Byb Bibene has toured the world as a professional dance educator, choreographer, and cultural organizer. He is also a professor at the University of California, Berkeley, and has taught at many other colleges, high schools, and arts institutions across the United States. Bibene is also an independent financial professional and strategist helping families, individuals, and students in the African and African-American communities close the wealth gap and plan for their future.
Born in the Republic of the Congo, Bibene completed his Bachelor’s degree in Economics and a Master’s degree in Finance at the Marien Ngouabi University before moving to France, and eventually to the United States. To contact him, follow this link to his LinkedIn profile.
Whenever anyone in the west tries to express concern over the state of affairs in our continent, our leaders often begin chanting the “African solution for African problems” mantra. Now that President John Magufuli of Tanzania tried the African solution of prayers and failed miserably by dying of suspected of Covid-19, will our leaders start looking for real practical solutions?
Fely Tchaco performing at the Freight and Salvage in Berkeley, California. Photo: Courtesy of Felymusic.com.
Ivorian-American singer, songwriter performer and visual artist, Fely Tchaco, shares a remarkable story of resilience and how making music helped her deal with trauma from a violent childhood, and from the abusive relationships she got into as an adult.
In this episode, we offer “thoughts and prayers” for Tanzanian President John Pombe Magufuli, Africa’s Covid-19 denier-in-chief, who hasn’t been seen in public since Feb. 27 and is rumored to be hospitalized outside his country.
For much of the past year, Tanzanians have gone about their business as if the pandemic doesn’t exist, although some acknowledge there is an increase in cases of “pneumonia.” As you would expect, Magufuli is an anti-vaccine religious wacko who believes, “Vaccinations are dangerous. If white people were able to come up with vaccinations, a vaccination for AIDS would have been found.”
And, oh, he has a PhD in Chemistry, though, we suspect he fried his brains by getting high on the chemicals he was supposed to use for laboratory experiments.
If it’s true that Magufuli has finally caught the virus he’s been blowing kisses to for a year, does he deserve to live? And if the man known as “the Bulldozer” bulldozes through the virus, will he finally accept that it’s real?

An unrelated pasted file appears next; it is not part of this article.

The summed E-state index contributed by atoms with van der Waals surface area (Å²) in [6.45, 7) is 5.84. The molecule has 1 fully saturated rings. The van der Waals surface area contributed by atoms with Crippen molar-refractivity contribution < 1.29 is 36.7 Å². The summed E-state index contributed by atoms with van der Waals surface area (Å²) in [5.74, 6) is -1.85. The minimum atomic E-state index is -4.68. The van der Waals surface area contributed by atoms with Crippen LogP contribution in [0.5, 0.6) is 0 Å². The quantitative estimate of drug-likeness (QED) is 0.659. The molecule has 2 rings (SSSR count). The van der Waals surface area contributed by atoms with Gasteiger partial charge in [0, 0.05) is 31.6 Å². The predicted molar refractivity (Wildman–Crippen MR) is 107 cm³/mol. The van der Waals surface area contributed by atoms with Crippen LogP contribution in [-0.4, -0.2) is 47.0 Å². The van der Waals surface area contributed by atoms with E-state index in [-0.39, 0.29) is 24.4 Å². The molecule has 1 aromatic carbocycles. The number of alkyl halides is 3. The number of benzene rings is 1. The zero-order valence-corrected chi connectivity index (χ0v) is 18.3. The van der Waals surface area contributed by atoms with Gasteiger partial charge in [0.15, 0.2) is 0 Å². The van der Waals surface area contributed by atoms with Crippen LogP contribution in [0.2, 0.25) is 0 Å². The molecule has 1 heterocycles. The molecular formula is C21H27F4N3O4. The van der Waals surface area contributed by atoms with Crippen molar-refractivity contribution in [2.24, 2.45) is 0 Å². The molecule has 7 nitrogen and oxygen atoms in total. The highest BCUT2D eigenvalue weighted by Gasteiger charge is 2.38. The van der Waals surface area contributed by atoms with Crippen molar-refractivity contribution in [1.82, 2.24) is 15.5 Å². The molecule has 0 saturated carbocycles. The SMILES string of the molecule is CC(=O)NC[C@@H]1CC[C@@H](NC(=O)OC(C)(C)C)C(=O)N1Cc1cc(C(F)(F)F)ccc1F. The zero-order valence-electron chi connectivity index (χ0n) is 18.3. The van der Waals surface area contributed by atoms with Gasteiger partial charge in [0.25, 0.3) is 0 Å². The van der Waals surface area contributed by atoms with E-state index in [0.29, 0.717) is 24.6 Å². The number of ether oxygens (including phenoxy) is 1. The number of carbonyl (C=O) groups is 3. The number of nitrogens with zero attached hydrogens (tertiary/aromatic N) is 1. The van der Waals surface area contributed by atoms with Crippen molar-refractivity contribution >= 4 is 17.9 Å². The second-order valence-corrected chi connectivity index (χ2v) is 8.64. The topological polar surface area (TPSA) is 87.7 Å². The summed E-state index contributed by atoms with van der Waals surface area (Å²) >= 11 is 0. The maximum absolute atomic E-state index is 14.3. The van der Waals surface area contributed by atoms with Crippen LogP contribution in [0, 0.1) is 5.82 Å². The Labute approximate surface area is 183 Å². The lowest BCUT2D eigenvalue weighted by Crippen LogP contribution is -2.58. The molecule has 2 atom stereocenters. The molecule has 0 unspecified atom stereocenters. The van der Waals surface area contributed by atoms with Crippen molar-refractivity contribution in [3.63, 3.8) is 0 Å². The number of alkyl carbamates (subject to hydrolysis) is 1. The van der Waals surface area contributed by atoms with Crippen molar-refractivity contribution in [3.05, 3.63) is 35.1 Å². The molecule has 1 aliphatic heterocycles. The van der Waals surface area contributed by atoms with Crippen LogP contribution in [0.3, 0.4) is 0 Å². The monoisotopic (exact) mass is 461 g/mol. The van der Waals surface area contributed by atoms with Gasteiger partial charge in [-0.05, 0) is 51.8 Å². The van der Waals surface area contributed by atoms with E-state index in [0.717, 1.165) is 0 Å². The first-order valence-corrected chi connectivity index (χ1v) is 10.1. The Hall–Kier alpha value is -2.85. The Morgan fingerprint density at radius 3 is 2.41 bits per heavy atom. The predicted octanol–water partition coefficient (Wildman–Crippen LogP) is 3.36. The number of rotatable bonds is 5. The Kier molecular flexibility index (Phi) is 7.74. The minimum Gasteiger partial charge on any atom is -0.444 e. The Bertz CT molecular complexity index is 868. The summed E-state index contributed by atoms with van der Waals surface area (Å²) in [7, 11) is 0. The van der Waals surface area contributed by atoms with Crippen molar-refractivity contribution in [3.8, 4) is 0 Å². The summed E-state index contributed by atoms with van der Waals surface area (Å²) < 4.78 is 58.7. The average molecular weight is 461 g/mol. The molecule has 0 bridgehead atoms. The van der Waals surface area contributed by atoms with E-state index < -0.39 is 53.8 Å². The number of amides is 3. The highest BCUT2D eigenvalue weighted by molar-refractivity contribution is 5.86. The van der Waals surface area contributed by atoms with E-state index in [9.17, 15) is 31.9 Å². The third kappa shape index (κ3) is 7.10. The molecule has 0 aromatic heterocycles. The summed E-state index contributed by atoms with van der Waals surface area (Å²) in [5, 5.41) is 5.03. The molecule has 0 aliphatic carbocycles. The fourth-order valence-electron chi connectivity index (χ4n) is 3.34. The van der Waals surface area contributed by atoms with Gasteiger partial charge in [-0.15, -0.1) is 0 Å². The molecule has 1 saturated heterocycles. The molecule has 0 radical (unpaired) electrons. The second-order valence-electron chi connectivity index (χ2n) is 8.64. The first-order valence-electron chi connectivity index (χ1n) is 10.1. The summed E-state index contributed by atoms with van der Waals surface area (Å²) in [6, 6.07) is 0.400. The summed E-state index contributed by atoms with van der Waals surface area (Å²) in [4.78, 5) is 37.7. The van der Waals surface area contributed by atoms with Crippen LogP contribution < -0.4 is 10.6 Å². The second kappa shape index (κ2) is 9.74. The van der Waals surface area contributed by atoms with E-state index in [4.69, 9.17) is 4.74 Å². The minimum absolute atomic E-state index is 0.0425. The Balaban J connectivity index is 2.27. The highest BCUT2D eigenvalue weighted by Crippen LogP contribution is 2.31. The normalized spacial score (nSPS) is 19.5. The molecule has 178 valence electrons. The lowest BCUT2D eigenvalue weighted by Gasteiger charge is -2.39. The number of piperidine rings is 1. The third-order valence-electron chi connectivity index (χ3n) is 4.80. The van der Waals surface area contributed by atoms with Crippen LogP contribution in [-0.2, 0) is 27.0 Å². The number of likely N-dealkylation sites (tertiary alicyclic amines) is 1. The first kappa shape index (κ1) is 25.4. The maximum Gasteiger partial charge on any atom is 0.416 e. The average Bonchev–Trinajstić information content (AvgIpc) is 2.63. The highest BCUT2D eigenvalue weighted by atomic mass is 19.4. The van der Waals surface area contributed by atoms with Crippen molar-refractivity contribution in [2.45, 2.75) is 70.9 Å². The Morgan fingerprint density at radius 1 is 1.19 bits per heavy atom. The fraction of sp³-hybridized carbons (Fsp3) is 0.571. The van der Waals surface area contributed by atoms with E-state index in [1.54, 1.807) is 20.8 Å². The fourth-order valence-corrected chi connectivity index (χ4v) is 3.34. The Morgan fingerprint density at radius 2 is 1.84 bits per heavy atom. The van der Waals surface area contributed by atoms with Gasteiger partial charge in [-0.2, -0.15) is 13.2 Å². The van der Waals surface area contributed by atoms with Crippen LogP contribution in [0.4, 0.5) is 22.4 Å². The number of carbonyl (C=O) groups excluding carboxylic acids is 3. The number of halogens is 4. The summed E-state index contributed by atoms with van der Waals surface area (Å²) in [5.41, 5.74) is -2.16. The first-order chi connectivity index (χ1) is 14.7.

Adoubou Traore, an Ivorian-born educator, activist, and community organizer, has dedicated his life to helping African immigrants to navigate the complex U.S. immigration system. He minces no words in challenging successful African immigrants to do more for the new arrivals in their community. Traore is the co-founder and executive director of African Advocacy Network (AAN), a non-profit organization that collaborates with community partners, individuals, faith-based groups, and immigration advocates to serve refugees and immigrants in Northern California.
AAN is a 501 (c) (3) nonprofit organization that relies on grants and donations to provide services. To make a tax-deductible donation click here.
Some people have told Ebenezer Obeng-Nyarkoh that his mission to teach coding to kids in Ghana will fail. He is not listening. Obeng-Nyarkoh, a data scientist and co-founder of Kids Coding, talks about his vision for Ghana’s children, and how he’s navigating around various obstacles. The program teaches children aged between 6 and 17 to explore basic coding concepts with engaging activities in an all hands-on learning environment to give them an early start in learning useful technological skills.
Prior to working as a data scientist, Obeng-Nyarkoh was a reporter with the Ghana News Agency in Takoradi and Tema. He holds an MA in international and development economics from the University of San Francisco, and BA in international affairs (economics) and new media from the University of Maine.
When Nzambi Matee sees plastic waste, she sees gold. And she’s on a quest to pave the streets and sidewalks of Kenya with it. Matee is the founder of Gjenge Makers, a Nairobi-based startup that is working to reverse environmental pollution by turning plastic waste into building materials. Matee has received numerous honors for her innovation, including Young Champion of the Earth, an award given by the United Nations Environment Programme (UNEP) to young entrepreneurs who are solving the world’s most difficult environmental problems.
Matee speaks with us about her upbringing in Kenya, and the obstacles African entrepreneurs like her run into when they try to innovate.
Kwesi Wilson, a Ghanaian-born news analyst and professor of communication, joins Africa Straight Talk to explain the complicated legacy of former President Jerry John Rawlings, who died in November. A former Ghana Air Force fighter pilot, Rawlings navigated the country’s bloody coup-ridden early decades of independence to become head of state in 1981.
In the first episode of our second season, we discuss America’s wannabe dictator, Donald Trump, and how his “regime” emboldened real African despots like Uganda’s Yoweri Museveni. After Trump’s supporters launched a murderous terrorist attack on the U.S. Capitol on Jan. 6, the Ugandan strongman showed how a true dictator should conduct elections. After Jan. 14 election which the opposition rejected, Museveni, who has been in power since 1986, placed Bobi Wine under house arrest for 11 days by surrounding his house with heavily armed soldiers.